• I think you’re only halfway to the root: they’re thinking about how good they look thinking of poor families in adobe huts who just want to come to the US and start a Mexican restaurant in Iowa. If someone wants to help the families, that can be done overseas, voluntarily, without ripping at the fabric of either culture. It’s only by picking a victim and a villain and then playing the role of hero that someone can elevate him or herself above both.

          • Rich in CT

            There was a story I read where cracking down on illegal immigration was bad, because it would drive up wages and thus food costs.

            (Never mind, of course, attempts to achieve a $15 minimum wage is by fiat)

            • A progressive can change his position on any topic three times before breakfast… just takes some time to get the orders of the day straight.

              Present company excluded (I am coming to respect our resident liberals- who are not progressives- for standing up with coherent arguements that can be debated) the big problem is the shut down of discussion and debate. Our liberals may be wrong (/snark) but sometimes they make me think and change my notions.

              All discussions about Comey’s firing notwithstanding ✌🏻

    • Glenn Logan

      “Compassion” in this context is short for “My ethics alarms have shorted out.”

      Would compassion compel us to let a homeless man rob an unattended store to take what he needs? If you were standing there, the only witness, would you just let him do it?

      I hope not, but based on your reply, I suspect you would.

  3. Alex

    As a legal immigrant my reaction is: “Duh! Had you talked to them instead of treating them as pawns you’d have known their opinion.”

    • Mrs. Q

      Alex-exactly! I went to the city hall meeting where they decided to be a sanctuary city, and no one said one word about the tenacious immigrants who followed the law to become citizens. My step dad came here from Ghana & was so proud when we was naturalized.

  4. dragin_dragon

    My wife once worked for a major retailer in South Texas, and spoke at some length with NUMEROUS legal immigrants from Mexico. Almost to a man (or woman), they felt that they had NOT gamed the system, so the illegals also should not. The defense rests.

  5. Wayne

    Thank God. A post that restores my faith (at least to a degree) in America.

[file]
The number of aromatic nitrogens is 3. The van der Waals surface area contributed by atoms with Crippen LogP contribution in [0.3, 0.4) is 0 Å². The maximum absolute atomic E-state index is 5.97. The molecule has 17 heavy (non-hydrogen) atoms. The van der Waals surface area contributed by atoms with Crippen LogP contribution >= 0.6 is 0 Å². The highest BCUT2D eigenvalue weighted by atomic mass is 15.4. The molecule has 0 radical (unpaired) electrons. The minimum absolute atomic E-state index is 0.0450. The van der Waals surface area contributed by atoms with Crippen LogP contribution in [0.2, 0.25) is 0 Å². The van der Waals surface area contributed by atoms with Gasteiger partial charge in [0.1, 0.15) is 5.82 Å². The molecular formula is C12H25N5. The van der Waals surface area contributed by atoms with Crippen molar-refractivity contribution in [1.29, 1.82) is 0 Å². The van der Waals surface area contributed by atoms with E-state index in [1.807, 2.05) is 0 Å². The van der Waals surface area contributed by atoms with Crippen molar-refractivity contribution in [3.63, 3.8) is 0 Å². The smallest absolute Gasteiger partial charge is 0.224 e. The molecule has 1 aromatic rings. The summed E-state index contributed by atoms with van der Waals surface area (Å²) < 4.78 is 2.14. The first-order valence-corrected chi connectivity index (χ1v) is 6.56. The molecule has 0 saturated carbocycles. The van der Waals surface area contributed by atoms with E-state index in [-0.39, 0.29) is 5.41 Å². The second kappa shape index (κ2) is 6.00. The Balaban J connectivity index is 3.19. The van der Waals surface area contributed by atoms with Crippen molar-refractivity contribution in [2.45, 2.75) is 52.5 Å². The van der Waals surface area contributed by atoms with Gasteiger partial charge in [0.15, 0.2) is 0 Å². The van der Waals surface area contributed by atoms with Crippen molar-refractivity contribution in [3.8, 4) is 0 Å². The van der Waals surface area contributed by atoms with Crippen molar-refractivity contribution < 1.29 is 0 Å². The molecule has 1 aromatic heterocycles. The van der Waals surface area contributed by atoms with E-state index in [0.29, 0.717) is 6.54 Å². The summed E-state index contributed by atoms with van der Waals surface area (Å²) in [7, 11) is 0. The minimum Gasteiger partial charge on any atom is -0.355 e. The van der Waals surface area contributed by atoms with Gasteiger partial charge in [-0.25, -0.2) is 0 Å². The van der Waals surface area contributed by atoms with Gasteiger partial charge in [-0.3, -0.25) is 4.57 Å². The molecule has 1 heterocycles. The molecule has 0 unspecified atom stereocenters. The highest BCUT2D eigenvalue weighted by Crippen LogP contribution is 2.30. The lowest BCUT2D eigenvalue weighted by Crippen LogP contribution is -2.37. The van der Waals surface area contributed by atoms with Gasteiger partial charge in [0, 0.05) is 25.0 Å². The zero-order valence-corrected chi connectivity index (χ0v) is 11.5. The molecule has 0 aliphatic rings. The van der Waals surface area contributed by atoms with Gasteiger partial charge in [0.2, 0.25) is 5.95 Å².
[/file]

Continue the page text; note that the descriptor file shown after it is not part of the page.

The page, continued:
6. This is an odd pass to find myself in a contrarian position…

    I think the legal immigrants griping about the value of their own legal immigration being “devalued” is also an emotional argument.

    Either coddling and having Illegals here with no consequence is wrong because of tangible reasons regarding Rule of Law or destabilization of the community or myriad other reasons or it isn’t.

    Perceived attack on the value of someone who came here legally doesn’t pass muster.

    I think this could be paralleled to an argument made, when the day comes that we actually decide to revamp our immigration laws and protocols, that if Party A wants to repeal the existing laws for looser and more open laws, that the same group of older legal immigrants could make the same argument: “We had it hard getting here, making it easier devalues our immigration experience!”

    It really seems like an emotional argument.

    That being said, there ARE myriad reasons to stop sanctuary practices and unchecked illegal immigration.

    • Back to the constant ethics conundrum of reaching the right conclusion for the unethical or non-ethical reasons. Nonetheless, it is preferable to reaching the wrong conclusion for nice reasons.

      • I definitely agree that their sentiment is fair. They’ve suffered a type of betrayal by our government. They have every right to be angry. I just don’t think their anger or betrayal makestoleration of illegal immigration more wrong. Merely identifies yet one more wrong related to the immigration fiasco in our nation.

        And yes, it’s better to teach the right conclusion for nice reasons than a wrong. I don’t want to disagree with that.

        • I just don’t think their anger or betrayal makes toleration of illegal immigration more wrong.

          I don’t think it is a case of more wrong, I think the point is that the legal immigrant’s emotional response was predetermined by the Left to be X, and this purports it to be Y. This shocks the Left, who are indignant that their assumptions on behalf of ALL immigrants and their resultant actions are unappreciated.

          No, you don’t have a right to feel as you do. You are misguided, or blinded, or greedy, or something. Any rightthinker thinks goodthoughts to be a doubledoubleplus member of society, after all. Badthink is evidence of a need for reeducation.

          This is the Left’s position these days.